Your JavaScript is turned off or you have an old version of Adobe's Flash Player. Get the latest Flash player.
Will Pakistan School Shooting Galvanize Pakistan Against Extremism?i
X
Ayesha Tanzeem
December 17, 2014 11:54 AM
The attack on a military school in Pakistan’s northwest city of Peshawar left 141 dead, including 132 children. Strong statements of condemnation poured in from across the world. The country announced three days of mourning, and the leadership, both political and military, promised retribution. VOA's Ayesha Tanzeem looks at how likely the Pakistani government is to clamp down on all extremist groups.
Video

Video Will Pakistan School Shooting Galvanize Pakistan Against Extremism?

The attack on a military school in Pakistan’s northwest city of Peshawar left 141 dead, including 132 children. Strong statements of condemnation poured in from across the world. The country announced three days of mourning, and the leadership, both political and military, promised retribution. VOA's Ayesha Tanzeem looks at how likely the Pakistani government is to clamp down on all extremist groups.
Video

Video ‘Anti-Islamization’ Marches Increase Tensions In Germany

Anti-immigrant rallies in Germany have been building in recent weeks, peaking Monday night in the city of Dresden where tens of thousands of people turned out to demonstrate against what they call the ‘Islamization’ of the West. Germany has offered asylum to more Syrian refugees than any other country, and this appears to have set off the protests. Henry Ridgwell reports from London.
Video

Video Aceh Rebuilt Decade After Tsunami, But Scars Remain

On December 26, 2004 there was an earthquake in the Indian Ocean so powerful it caused the Earth’s axis to wobble a few centimeters. Onshore on the island of Sumatra, the resulting tsunami was devastating. A decade later, VOA Correspondent Steve Herman reports from Banda Aceh, Indonesia, where although there is little remaining evidence of the physical devastation, the psychological scars among survivors remain.
Video

Video Refugees Living in Kenya Long for Peace in the Home Countries

Kenya is host to numerous refugees seeking safe haven from conflict. Immigrants from Somalia face challenges in their new lives in Kenya. Ahead of International Migrants Day (December 18) Lenny Ruvaga has more for VOA News from the Kenyan capital.
Video

Video Turkey's Authoritarianism Dismays Western Allies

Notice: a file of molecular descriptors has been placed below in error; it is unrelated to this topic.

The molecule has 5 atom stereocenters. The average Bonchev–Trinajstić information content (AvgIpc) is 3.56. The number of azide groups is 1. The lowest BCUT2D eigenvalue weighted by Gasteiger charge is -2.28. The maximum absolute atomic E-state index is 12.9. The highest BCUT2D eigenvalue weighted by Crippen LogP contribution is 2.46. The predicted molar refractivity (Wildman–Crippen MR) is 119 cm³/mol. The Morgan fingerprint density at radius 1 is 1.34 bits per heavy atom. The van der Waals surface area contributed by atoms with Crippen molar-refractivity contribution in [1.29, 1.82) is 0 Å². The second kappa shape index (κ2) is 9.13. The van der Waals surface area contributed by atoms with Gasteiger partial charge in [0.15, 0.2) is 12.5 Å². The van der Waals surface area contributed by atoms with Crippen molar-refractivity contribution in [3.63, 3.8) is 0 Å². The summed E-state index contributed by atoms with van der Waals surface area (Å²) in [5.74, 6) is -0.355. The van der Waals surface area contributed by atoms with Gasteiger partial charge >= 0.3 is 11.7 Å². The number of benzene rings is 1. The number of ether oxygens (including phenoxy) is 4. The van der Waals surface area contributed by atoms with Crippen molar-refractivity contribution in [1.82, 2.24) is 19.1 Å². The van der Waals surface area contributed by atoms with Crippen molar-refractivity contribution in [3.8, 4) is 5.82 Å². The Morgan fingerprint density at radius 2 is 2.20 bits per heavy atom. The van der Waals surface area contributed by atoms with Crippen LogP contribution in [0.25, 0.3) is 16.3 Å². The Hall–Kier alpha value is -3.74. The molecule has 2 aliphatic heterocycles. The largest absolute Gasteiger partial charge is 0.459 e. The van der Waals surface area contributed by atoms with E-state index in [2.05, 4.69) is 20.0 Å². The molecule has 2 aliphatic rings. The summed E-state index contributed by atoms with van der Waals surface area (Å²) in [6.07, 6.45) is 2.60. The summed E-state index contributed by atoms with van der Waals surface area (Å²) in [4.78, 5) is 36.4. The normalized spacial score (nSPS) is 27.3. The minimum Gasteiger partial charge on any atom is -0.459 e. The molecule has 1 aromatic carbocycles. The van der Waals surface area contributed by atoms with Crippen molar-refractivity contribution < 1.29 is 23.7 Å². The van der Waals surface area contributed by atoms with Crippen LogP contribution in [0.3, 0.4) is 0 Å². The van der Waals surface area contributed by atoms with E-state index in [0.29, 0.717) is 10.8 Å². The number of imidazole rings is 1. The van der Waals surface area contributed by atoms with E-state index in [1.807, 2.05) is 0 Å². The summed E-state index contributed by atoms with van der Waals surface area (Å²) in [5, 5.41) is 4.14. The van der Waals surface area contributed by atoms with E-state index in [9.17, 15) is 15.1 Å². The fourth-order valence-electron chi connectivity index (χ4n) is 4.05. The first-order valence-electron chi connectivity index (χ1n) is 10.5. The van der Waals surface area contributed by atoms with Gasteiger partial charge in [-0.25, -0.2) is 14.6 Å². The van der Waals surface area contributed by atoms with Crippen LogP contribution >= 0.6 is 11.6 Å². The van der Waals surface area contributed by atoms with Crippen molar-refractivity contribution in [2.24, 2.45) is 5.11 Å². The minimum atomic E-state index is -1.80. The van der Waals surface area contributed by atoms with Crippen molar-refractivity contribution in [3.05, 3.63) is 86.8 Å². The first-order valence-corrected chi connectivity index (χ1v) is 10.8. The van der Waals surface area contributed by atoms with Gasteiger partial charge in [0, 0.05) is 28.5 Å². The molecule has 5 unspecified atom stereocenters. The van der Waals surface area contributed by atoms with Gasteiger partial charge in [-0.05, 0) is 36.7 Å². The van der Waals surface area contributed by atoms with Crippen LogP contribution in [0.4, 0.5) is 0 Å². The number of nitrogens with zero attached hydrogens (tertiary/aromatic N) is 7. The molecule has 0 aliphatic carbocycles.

The Turkish government has been defiant in the face of criticism at home and abroad for its raids targeting opposition media. The European Union on Monday expressed dismay after President Recep Tayyip Erdogan lashed out at Brussels for criticizing his government's action. Turkey's bid to be considered for EU membership has been on hold while critics accuse the NATO ally of increasingly authoritarian rule. Zlatica Hoke reports.
Video

Video US-China Year in Review: Hong Kong to Climate Change

The United States is pushing for a code of conduct to resolve territorial disputes in the South China Sea as it works to improve commercial ties with Beijing. VOA State Department correspondent Scott Stearns reports on a year of U.S. policy toward China from Hong Kong to climate change.
Video

Video Japanese Leader’s Election Win Raises Potential for Conflict with Neighbors

Japan’s Prime Minister Shinzo Abe and his allies easily won a two-thirds majority in parliament Sunday, even though the country has slipped into recession under his conservative policies. VOA’s Brian Padden reports from Seoul, that the prime minister’s victory will empower him to continue economic reforms but also pursue a nationalist agenda that will likely increase tensions with Japan’s neighbors.
Video

Video Nuba Mountain Families Hide in Caves to Escape Aerial Bombings

Despite ongoing peace talks between Sudan's government and the rebel Sudan People’s Liberation Movement-North, or SPLM-N, daily aerial attacks continue in South Kordofan province’s Nuba Mountains. Adam Bailes was there and reports for VOA that government forces are targeting civilian areas, rather than military positions, with their daily bombardments.

All About America

AppleAndroid